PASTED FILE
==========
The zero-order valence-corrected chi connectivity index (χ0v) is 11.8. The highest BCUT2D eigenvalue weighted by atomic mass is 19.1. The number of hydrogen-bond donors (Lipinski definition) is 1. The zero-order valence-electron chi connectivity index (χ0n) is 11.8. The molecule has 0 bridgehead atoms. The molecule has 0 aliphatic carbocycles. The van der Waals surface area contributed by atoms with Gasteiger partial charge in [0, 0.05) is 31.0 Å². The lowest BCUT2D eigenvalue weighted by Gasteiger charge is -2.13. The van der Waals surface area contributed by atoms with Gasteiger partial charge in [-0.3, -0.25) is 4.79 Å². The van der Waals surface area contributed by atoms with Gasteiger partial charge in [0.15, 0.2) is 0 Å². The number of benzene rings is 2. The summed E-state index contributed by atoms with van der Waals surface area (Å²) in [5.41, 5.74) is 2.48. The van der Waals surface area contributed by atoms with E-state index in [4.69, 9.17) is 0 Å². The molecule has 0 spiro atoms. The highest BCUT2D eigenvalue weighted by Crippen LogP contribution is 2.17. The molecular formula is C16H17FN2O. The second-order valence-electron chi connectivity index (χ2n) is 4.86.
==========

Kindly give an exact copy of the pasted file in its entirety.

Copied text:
The zero-order valence-corrected chi connectivity index (χ0v) is 11.8. The highest BCUT2D eigenvalue weighted by atomic mass is 19.1. The number of hydrogen-bond donors (Lipinski definition) is 1. The zero-order valence-electron chi connectivity index (χ0n) is 11.8. The molecule has 0 bridgehead atoms. The molecule has 0 aliphatic carbocycles. The van der Waals surface area contributed by atoms with Gasteiger partial charge in [0, 0.05) is 31.0 Å². The lowest BCUT2D eigenvalue weighted by Gasteiger charge is -2.13. The van der Waals surface area contributed by atoms with Gasteiger partial charge in [-0.3, -0.25) is 4.79 Å². The van der Waals surface area contributed by atoms with Gasteiger partial charge in [0.15, 0.2) is 0 Å². The number of benzene rings is 2. The summed E-state index contributed by atoms with van der Waals surface area (Å²) in [5.41, 5.74) is 2.48. The van der Waals surface area contributed by atoms with E-state index in [4.69, 9.17) is 0 Å². The molecule has 0 spiro atoms. The highest BCUT2D eigenvalue weighted by Crippen LogP contribution is 2.17. The molecular formula is C16H17FN2O. The second-order valence-electron chi connectivity index (χ2n) is 4.86.